# Free Halloween Themed Math Worksheets for Kids

Halloween is just around the corner, and we’ve got the perfect treat to help your early math learner get into the spirit of this year’s spooky season!

Enjoy FREE Halloween-themed math worksheets for your little one, spanning Kindergarten to Grade 2. What better way to help your child prepare for counting their Halloween candy this year?

Our free worksheets cover essential early math concepts in a fun and highly engaging way for young learners. There are three sets of worksheets available, covering topics such as addition, number sequence, patterns, time, length, mass, subtraction, word problems, 2D and 3D shapes, data and more.

We hope you enjoy our special Halloween-themed treat with your child this year. Happy learning!

Mathseeds is the fun online mathematics program for children aged 3-6. Your child will work through a sequence of highly engaging online math games and activities designed to build essential early numeracy and problem solving skills.

Claim your free trial of Mathseeds, as well as Reading Eggs, the multi-award winning online reading program for kids.

# 6 Telltale Traits of a Struggling Maths Learner

A child’s ability to grasp early maths concepts can often be observed during their first years of school. While every child is different and learns at their own pace, some children will find it particularly difficult to pick up early maths concepts, even after a little extra work.

If you have serious concerns about your child’s learning, it’s best to speak to a professional to rule out any learning disabilities or developmental disorders such as dyscalculia, which is a severe difficulty in learning and comprehending arithmetic.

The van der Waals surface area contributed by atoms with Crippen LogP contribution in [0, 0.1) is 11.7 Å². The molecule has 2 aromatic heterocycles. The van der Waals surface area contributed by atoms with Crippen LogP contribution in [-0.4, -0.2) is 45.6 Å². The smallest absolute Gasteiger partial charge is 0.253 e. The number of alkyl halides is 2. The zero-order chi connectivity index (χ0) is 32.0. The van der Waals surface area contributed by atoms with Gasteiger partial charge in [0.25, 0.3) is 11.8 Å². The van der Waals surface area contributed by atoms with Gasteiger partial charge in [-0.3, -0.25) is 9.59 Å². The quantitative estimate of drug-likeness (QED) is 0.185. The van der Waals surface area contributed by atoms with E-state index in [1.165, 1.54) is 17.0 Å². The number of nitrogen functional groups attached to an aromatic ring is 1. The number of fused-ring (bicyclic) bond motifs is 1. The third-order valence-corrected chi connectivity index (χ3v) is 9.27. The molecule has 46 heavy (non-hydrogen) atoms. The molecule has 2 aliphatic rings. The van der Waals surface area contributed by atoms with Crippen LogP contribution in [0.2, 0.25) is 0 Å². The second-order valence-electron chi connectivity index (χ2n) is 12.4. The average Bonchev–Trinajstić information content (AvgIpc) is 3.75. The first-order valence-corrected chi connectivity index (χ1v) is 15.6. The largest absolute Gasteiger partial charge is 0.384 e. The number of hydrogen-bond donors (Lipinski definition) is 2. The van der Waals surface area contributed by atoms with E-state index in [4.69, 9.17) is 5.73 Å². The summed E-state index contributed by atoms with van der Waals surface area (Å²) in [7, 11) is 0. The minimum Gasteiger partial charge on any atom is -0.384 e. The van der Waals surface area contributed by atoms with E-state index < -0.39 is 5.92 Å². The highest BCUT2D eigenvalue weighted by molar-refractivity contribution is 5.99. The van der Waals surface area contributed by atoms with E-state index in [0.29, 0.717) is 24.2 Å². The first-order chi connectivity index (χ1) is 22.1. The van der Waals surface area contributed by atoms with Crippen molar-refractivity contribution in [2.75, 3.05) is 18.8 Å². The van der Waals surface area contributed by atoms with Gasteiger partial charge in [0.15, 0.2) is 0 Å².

Here are six common signs of a struggling early maths learner, and what you as a parent can do to support your child’s development:

1. Difficulty with skip counting by 10s to 100

Around the age of 6, children begin learning how to skip count. Skip counting helps your child count quickly, and prepares them for learning basic multiplication skills. Skip counting by 10s is easiest, as is very similar to normal counting, except there is an extra ‘0’: 10, 20, 30 … 80, 90, 100.

If your child struggles with skip counting, use a skip counting chart and simple counters (e.g. rocks, pegs or coins) to help them easily see skip counting patterns right in front of them. You can draw up a skip counting chart, or download free templates online.

2. Having trouble counting or grouping objects into sets

At the age of 5-6, children begin to group objects into sets and learn how to count by ones to determine the size of each set.

You can help your child with grouping objects into sets by gathering a range of different objects, such as toy cars, stuffed animals, books, block shapes, fruit and vegetables, and placing them on a table. Explain that each group of objects is a set, and help your child count the objects in each set. Remember, repetition is key.

3. Having trouble spotting patterns

Children begin to learn and spot patterns from as young as the age of 2. Much of these observations come from their play and daily routines, for example, learning that there is an order to the day, or creating sequences using craft items or building blocks.

Patterns can be taught in a variety of fun ways, such as matching socks, sorting kitchen items by category, and bead-making. Read 5 fun ways to teach your child about patterns.

4. Difficulty with sorting objects

Sorting objects by size, shape or colour is one of the earliest maths skills a child picks up, usually through play. By sorting, children understand that things are alike and different, and that things can belong, and be put into, certain groups.

5. Difficulty with writing and pointing out numbers up to 20

By kindergarten, most children will be able to write and point out numbers up to 20.